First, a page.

‘La Jalousie’ (Jealousy) by Alain Robbe-Grillet – A Suspicious Husband


‘La Jalousie’ (Jealousy) by Alain Robbe-Grillet     (1957) – 106 pages             Translated from the French by Richard Howard


Alain Robbe-Grillet was a French author and film maker who was one of the main practitioners of the Nouveau Roman literary movement in the 1950s. The main purpose of the Nouveau Roman movement was to subvert the traditional narrative and plot structures of novels. It was a welcome bold experiment with the fundamentals of fiction.

The French title ‘La Jalousie’ is a play on words that can be translated as “jealousy” but also as “the jalousie window”. In the novel, the narrator is a jealous husband, a tropical planter on a banana plantation, who spies on his wife A… through the jalousie window of their house. He suspects his wife of having an affair with his neighbor Franck.

The bedroom window – the one nearest the hallway – opens outward. The upper part of A…’s body is framed within it. She says “Hello” in the playful tone of someone who has slept well and awakened in a good mood; or of someone who prefers not to show what she is thinking about – if anything – and always flashes the same smile, which can be interpreted as derision just as well as affection, or the total absence of any feeling whatever.”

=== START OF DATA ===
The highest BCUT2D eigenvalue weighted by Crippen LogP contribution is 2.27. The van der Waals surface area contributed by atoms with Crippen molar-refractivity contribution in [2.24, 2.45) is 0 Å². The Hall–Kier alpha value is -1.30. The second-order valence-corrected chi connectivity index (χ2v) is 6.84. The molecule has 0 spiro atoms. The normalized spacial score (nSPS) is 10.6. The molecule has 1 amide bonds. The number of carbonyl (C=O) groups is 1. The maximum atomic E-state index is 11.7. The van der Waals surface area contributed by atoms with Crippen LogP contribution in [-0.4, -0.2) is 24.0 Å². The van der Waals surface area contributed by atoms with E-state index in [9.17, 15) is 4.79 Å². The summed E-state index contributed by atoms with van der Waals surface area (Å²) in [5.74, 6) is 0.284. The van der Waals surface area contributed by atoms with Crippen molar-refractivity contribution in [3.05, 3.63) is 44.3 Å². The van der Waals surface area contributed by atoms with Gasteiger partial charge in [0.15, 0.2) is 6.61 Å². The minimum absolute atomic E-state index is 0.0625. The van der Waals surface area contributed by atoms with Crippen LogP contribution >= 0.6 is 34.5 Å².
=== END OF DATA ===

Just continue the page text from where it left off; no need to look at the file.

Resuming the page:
What makes this novel different is that we see only what this obsessed jealous husband sees. Since he is so obsessed with his wife and his neighbor’s carrying ons, we never get an objective view of events.

He watches his wife and his neighbor interact through that jalousie window, and he becomes extremely jealous. He becomes obsessed with a squashed centipede that Franck had smashed with his hand and is still sticking to the wall. When the neighbor Franck drives our narrator’s wife in to town so she can do some shopping and the two stay overnight our husband’s suspicions know no bounds.

Franck has driven A… into town so she can run some errands. However Franck’s car, his new blue sedan has broken down. They must stay in town. The next afternoon when the three are having drinks, Franck said he was sorry he had given A… that night “in that miserable hotel”.

And now Franck and A… plan another trip into town. Will they return at a reasonable time this time or will they again be forced to stay overnight?

We get lengthy meticulously detailed descriptions of the house construction carpentry and appearance and the smashed centipede staining the carpentry. These lengthy descriptions are somewhat annoying and frustrating for the readers, but they are probably what this guy occupies his mind with as he waits for his wife A… and Franck to return.

These long stretches of less than scintillating prose are probably why the nouveau roman is not popular today. Let’s just say the nouveau roman is quite old now. Otherwise it is a quite captivating and moving scenario.


Grade:    B




3 responses to this post.

  1. I’ve read a few books from the PoV of someone who’s obsessed about something. The first few are fascinating, but then it wears thin, as it does in real life if you have to put up with someone who’s obsessed about something.
    (I don’t mean obsession as in mental illness, I just mean someone who’s got a bee in his/her bonnet so that they go on and on about whatever it is all the time.)

    Liked by 1 person


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